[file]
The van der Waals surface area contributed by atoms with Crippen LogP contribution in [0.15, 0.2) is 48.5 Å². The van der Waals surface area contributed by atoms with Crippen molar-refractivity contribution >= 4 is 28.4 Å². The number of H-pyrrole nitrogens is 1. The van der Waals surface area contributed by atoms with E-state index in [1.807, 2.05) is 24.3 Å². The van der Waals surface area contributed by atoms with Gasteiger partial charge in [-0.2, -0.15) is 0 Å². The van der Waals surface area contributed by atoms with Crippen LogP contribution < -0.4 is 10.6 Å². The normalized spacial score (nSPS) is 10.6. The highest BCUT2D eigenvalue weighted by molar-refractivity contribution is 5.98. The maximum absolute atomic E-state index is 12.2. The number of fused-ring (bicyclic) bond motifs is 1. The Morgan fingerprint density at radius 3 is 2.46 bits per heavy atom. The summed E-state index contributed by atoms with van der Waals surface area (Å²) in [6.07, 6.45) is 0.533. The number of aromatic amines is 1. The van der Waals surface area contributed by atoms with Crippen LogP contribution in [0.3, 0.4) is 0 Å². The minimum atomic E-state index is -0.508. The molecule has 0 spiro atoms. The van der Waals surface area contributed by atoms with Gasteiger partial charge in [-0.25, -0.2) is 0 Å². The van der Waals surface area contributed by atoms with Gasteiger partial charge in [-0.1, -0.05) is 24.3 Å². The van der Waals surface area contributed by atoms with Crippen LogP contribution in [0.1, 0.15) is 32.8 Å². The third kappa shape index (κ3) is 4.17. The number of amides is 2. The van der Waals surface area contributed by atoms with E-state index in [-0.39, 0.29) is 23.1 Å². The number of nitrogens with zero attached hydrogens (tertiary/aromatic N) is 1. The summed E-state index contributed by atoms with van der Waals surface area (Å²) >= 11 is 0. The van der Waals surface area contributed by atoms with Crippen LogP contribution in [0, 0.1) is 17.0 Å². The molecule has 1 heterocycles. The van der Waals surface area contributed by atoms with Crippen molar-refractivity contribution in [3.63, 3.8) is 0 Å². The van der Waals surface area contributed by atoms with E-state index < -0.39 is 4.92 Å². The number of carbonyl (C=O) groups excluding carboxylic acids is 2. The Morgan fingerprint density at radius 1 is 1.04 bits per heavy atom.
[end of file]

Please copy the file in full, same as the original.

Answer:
The van der Waals surface area contributed by atoms with Crippen LogP contribution in [0.15, 0.2) is 48.5 Å². The van der Waals surface area contributed by atoms with Crippen molar-refractivity contribution >= 4 is 28.4 Å². The number of H-pyrrole nitrogens is 1. The van der Waals surface area contributed by atoms with E-state index in [1.807, 2.05) is 24.3 Å². The van der Waals surface area contributed by atoms with Gasteiger partial charge in [-0.2, -0.15) is 0 Å². The van der Waals surface area contributed by atoms with Crippen LogP contribution < -0.4 is 10.6 Å². The normalized spacial score (nSPS) is 10.6. The highest BCUT2D eigenvalue weighted by molar-refractivity contribution is 5.98. The maximum absolute atomic E-state index is 12.2. The number of fused-ring (bicyclic) bond motifs is 1. The Morgan fingerprint density at radius 3 is 2.46 bits per heavy atom. The summed E-state index contributed by atoms with van der Waals surface area (Å²) in [6.07, 6.45) is 0.533. The number of aromatic amines is 1. The van der Waals surface area contributed by atoms with Crippen LogP contribution in [0.3, 0.4) is 0 Å². The minimum atomic E-state index is -0.508. The molecule has 0 spiro atoms. The van der Waals surface area contributed by atoms with Gasteiger partial charge in [-0.25, -0.2) is 0 Å². The van der Waals surface area contributed by atoms with Gasteiger partial charge in [-0.1, -0.05) is 24.3 Å². The van der Waals surface area contributed by atoms with Crippen LogP contribution in [0.1, 0.15) is 32.8 Å². The third kappa shape index (κ3) is 4.17. The number of amides is 2. The van der Waals surface area contributed by atoms with E-state index in [-0.39, 0.29) is 23.1 Å². The number of nitrogens with zero attached hydrogens (tertiary/aromatic N) is 1. The summed E-state index contributed by atoms with van der Waals surface area (Å²) >= 11 is 0. The van der Waals surface area contributed by atoms with Crippen LogP contribution in [0, 0.1) is 17.0 Å². The molecule has 1 heterocycles. The van der Waals surface area contributed by atoms with Crippen molar-refractivity contribution in [3.63, 3.8) is 0 Å². The van der Waals surface area contributed by atoms with E-state index < -0.39 is 4.92 Å². The number of carbonyl (C=O) groups excluding carboxylic acids is 2. The Morgan fingerprint density at radius 1 is 1.04 bits per heavy atom.